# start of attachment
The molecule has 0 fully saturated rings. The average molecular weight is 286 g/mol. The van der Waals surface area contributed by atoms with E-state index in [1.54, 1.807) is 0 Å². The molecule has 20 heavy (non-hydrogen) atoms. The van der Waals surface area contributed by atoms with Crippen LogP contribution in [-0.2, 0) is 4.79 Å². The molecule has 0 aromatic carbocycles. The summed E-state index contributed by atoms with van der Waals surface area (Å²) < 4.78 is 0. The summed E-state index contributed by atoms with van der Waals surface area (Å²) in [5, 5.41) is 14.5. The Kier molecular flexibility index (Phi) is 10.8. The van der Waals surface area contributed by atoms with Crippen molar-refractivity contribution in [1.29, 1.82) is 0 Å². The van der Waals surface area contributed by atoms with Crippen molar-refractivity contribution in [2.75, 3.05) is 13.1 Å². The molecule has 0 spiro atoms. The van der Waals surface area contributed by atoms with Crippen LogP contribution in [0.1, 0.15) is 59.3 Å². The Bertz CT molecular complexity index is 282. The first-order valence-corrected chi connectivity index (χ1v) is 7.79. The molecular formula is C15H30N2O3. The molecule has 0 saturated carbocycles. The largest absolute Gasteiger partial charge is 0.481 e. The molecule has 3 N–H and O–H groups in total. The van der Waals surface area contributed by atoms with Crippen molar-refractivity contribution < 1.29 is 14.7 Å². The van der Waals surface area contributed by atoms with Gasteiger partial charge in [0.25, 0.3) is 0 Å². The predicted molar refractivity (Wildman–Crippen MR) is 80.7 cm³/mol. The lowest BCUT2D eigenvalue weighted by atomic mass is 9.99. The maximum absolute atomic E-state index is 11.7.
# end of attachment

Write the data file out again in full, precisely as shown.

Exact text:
The molecule has 0 fully saturated rings. The average molecular weight is 286 g/mol. The van der Waals surface area contributed by atoms with E-state index in [1.54, 1.807) is 0 Å². The molecule has 20 heavy (non-hydrogen) atoms. The van der Waals surface area contributed by atoms with Crippen LogP contribution in [-0.2, 0) is 4.79 Å². The molecule has 0 aromatic carbocycles. The summed E-state index contributed by atoms with van der Waals surface area (Å²) < 4.78 is 0. The summed E-state index contributed by atoms with van der Waals surface area (Å²) in [5, 5.41) is 14.5. The Kier molecular flexibility index (Phi) is 10.8. The van der Waals surface area contributed by atoms with Crippen molar-refractivity contribution in [1.29, 1.82) is 0 Å². The van der Waals surface area contributed by atoms with Crippen molar-refractivity contribution in [2.75, 3.05) is 13.1 Å². The molecule has 0 spiro atoms. The van der Waals surface area contributed by atoms with Crippen LogP contribution in [0.1, 0.15) is 59.3 Å². The Bertz CT molecular complexity index is 282. The first-order valence-corrected chi connectivity index (χ1v) is 7.79. The molecular formula is C15H30N2O3. The molecule has 0 saturated carbocycles. The largest absolute Gasteiger partial charge is 0.481 e. The molecule has 3 N–H and O–H groups in total. The van der Waals surface area contributed by atoms with Crippen molar-refractivity contribution < 1.29 is 14.7 Å². The van der Waals surface area contributed by atoms with Gasteiger partial charge in [0.25, 0.3) is 0 Å². The predicted molar refractivity (Wildman–Crippen MR) is 80.7 cm³/mol. The lowest BCUT2D eigenvalue weighted by atomic mass is 9.99. The maximum absolute atomic E-state index is 11.7.